Algeria on Thursday named Benabderahmane Ayman its new central bank governor, and appointed Kamel Edine Chikhi as the new head of state energy company Sonatrach, state television reported.
The appointments were made on the same day the lower house of parliament approved a new energy law aimed at attracting more foreign investment.
The National Popular Assembly vote on Thursday came a month after the draft legislation had been approved by the government.
Although the text has not been officially published, the plan has stirred passions among a months-old anti-regime protest movement that fears "the nation's wealth" is being sold off to foreign oil companies.
Experts say the new law is expected to keep Algeria's oil and gas wealth firmly in the hands of the state.
While the text makes "adjustments" to the legislation, "the broad direction of Algerian policy on oil and gas is absolutely not called into question," said industry expert Francis Perrin.
It will guarantee that state-owned oil company Sonatrach has a majority stake in all projects involving foreign players, said Perrin, director of research at the French Institute for International and Strategic Affairs.
The law aims to "make the legislative and tax framework more attractive, simple and flexible, to draw more (foreign) investments in the oil and gas sector," he added.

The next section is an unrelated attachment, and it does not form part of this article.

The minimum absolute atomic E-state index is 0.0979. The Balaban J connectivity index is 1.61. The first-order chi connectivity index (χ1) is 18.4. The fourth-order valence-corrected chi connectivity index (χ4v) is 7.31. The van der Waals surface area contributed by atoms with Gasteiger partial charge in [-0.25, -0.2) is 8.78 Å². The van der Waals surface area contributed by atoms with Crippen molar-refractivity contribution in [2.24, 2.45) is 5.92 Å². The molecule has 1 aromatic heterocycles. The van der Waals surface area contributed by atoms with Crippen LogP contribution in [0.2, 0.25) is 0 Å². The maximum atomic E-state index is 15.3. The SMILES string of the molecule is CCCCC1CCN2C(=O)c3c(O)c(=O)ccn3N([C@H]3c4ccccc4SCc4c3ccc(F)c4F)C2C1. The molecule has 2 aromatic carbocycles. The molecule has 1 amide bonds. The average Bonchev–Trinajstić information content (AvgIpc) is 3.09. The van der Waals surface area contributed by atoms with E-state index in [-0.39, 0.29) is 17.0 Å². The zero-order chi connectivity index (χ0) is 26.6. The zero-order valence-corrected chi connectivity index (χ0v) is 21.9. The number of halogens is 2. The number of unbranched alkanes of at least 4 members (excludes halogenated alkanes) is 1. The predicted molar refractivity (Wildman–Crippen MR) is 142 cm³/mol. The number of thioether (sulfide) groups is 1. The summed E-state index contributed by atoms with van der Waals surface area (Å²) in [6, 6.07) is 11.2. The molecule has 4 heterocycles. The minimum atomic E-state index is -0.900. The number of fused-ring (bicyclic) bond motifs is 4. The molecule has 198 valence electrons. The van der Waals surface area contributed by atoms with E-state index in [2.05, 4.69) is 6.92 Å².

Many Algerians suspect those in power plan to hand over Algerian natural resources to foreign firms with the new law, having already "squandered" oil revenues, said Paris-based economics professor El Mouhoub Mouhoud.
"These opinions are a testament to the current government's lack of credibility in the eyes of the people," said Mouhoud.
Nevertheless, everything "suggests that in this new draft law, the mineral title (rights to underground resources) stays in the hands of the state, while exploitation and investment operations can be shared" he added.
Oil and gas sales account for 60% of Algeria's state budget and 94% of exports, but they have fallen because of a reduction in crude prices since 2014 and higher domestic energy consumption.
The upper house must vote on the bill in coming weeks but the timing for it to be signed into law remains in doubt due to a Dec. 12 presidential election, which protesters want cancelled.